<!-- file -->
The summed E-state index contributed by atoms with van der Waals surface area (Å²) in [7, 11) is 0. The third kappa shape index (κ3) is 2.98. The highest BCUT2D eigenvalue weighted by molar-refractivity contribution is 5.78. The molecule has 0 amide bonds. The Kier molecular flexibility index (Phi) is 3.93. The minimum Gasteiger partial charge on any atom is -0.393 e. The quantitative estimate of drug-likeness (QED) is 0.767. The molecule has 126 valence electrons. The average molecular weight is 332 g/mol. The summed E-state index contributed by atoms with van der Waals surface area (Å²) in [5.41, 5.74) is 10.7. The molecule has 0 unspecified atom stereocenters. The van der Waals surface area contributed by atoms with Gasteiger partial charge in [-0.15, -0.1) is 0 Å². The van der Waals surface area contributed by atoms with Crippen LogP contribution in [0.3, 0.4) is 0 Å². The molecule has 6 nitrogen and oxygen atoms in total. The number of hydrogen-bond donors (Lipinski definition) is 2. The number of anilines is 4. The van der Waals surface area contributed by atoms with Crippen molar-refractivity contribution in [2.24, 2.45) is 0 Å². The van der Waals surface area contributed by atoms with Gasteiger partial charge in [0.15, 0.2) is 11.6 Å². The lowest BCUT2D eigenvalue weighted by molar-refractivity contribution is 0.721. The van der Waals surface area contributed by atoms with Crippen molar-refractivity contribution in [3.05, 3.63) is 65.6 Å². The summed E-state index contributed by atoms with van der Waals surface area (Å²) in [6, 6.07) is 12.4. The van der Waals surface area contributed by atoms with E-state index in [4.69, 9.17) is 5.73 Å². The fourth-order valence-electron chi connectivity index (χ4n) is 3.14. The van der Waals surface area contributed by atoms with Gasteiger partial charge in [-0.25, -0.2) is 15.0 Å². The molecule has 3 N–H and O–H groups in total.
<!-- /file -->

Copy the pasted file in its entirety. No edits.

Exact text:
The summed E-state index contributed by atoms with van der Waals surface area (Å²) in [7, 11) is 0. The third kappa shape index (κ3) is 2.98. The highest BCUT2D eigenvalue weighted by molar-refractivity contribution is 5.78. The molecule has 0 amide bonds. The Kier molecular flexibility index (Phi) is 3.93. The minimum Gasteiger partial charge on any atom is -0.393 e. The quantitative estimate of drug-likeness (QED) is 0.767. The molecule has 126 valence electrons. The average molecular weight is 332 g/mol. The summed E-state index contributed by atoms with van der Waals surface area (Å²) in [5.41, 5.74) is 10.7. The molecule has 0 unspecified atom stereocenters. The van der Waals surface area contributed by atoms with Gasteiger partial charge in [-0.15, -0.1) is 0 Å². The van der Waals surface area contributed by atoms with Crippen LogP contribution in [0.3, 0.4) is 0 Å². The molecule has 6 nitrogen and oxygen atoms in total. The number of hydrogen-bond donors (Lipinski definition) is 2. The number of anilines is 4. The van der Waals surface area contributed by atoms with Crippen molar-refractivity contribution in [2.24, 2.45) is 0 Å². The van der Waals surface area contributed by atoms with Gasteiger partial charge in [0.15, 0.2) is 11.6 Å². The lowest BCUT2D eigenvalue weighted by molar-refractivity contribution is 0.721. The van der Waals surface area contributed by atoms with Crippen molar-refractivity contribution in [3.05, 3.63) is 65.6 Å². The summed E-state index contributed by atoms with van der Waals surface area (Å²) in [6, 6.07) is 12.4. The van der Waals surface area contributed by atoms with E-state index in [4.69, 9.17) is 5.73 Å². The fourth-order valence-electron chi connectivity index (χ4n) is 3.14. The van der Waals surface area contributed by atoms with Gasteiger partial charge in [-0.25, -0.2) is 15.0 Å². The molecule has 3 N–H and O–H groups in total.